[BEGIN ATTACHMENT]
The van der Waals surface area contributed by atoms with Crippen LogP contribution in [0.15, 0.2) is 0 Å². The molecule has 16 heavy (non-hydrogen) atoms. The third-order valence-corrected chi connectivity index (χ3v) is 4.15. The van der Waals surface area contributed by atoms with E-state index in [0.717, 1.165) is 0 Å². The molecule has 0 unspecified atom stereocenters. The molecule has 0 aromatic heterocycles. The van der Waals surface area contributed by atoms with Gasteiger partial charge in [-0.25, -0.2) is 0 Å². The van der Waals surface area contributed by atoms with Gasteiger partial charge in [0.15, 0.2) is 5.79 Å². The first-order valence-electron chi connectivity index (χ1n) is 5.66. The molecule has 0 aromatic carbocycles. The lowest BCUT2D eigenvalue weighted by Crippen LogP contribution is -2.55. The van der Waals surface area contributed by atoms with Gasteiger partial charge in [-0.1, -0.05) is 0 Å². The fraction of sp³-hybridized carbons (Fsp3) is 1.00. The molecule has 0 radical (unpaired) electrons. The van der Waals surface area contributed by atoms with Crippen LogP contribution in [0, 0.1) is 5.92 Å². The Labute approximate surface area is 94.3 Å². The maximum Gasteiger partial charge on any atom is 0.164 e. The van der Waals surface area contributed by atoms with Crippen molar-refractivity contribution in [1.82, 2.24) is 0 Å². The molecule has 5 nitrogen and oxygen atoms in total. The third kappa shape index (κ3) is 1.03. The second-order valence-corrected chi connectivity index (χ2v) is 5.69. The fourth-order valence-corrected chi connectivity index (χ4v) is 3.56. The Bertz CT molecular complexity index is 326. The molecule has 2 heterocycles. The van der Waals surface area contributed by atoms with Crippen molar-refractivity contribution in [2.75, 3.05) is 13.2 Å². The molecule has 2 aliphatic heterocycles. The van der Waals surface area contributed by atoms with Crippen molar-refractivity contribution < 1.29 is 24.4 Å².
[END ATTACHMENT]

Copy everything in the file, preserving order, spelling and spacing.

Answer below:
The van der Waals surface area contributed by atoms with Crippen LogP contribution in [0.15, 0.2) is 0 Å². The molecule has 16 heavy (non-hydrogen) atoms. The third-order valence-corrected chi connectivity index (χ3v) is 4.15. The van der Waals surface area contributed by atoms with E-state index in [0.717, 1.165) is 0 Å². The molecule has 0 unspecified atom stereocenters. The molecule has 0 aromatic heterocycles. The van der Waals surface area contributed by atoms with Gasteiger partial charge in [-0.25, -0.2) is 0 Å². The van der Waals surface area contributed by atoms with Gasteiger partial charge in [0.15, 0.2) is 5.79 Å². The first-order valence-electron chi connectivity index (χ1n) is 5.66. The molecule has 0 aromatic carbocycles. The lowest BCUT2D eigenvalue weighted by Crippen LogP contribution is -2.55. The van der Waals surface area contributed by atoms with Gasteiger partial charge in [-0.1, -0.05) is 0 Å². The fraction of sp³-hybridized carbons (Fsp3) is 1.00. The molecule has 0 radical (unpaired) electrons. The van der Waals surface area contributed by atoms with Crippen LogP contribution in [0, 0.1) is 5.92 Å². The Labute approximate surface area is 94.3 Å². The maximum Gasteiger partial charge on any atom is 0.164 e. The van der Waals surface area contributed by atoms with Crippen molar-refractivity contribution in [1.82, 2.24) is 0 Å². The molecule has 5 nitrogen and oxygen atoms in total. The third kappa shape index (κ3) is 1.03. The second-order valence-corrected chi connectivity index (χ2v) is 5.69. The fourth-order valence-corrected chi connectivity index (χ4v) is 3.56. The Bertz CT molecular complexity index is 326. The molecule has 2 heterocycles. The van der Waals surface area contributed by atoms with Crippen molar-refractivity contribution in [2.75, 3.05) is 13.2 Å². The molecule has 2 aliphatic heterocycles. The van der Waals surface area contributed by atoms with Crippen molar-refractivity contribution < 1.29 is 24.4 Å².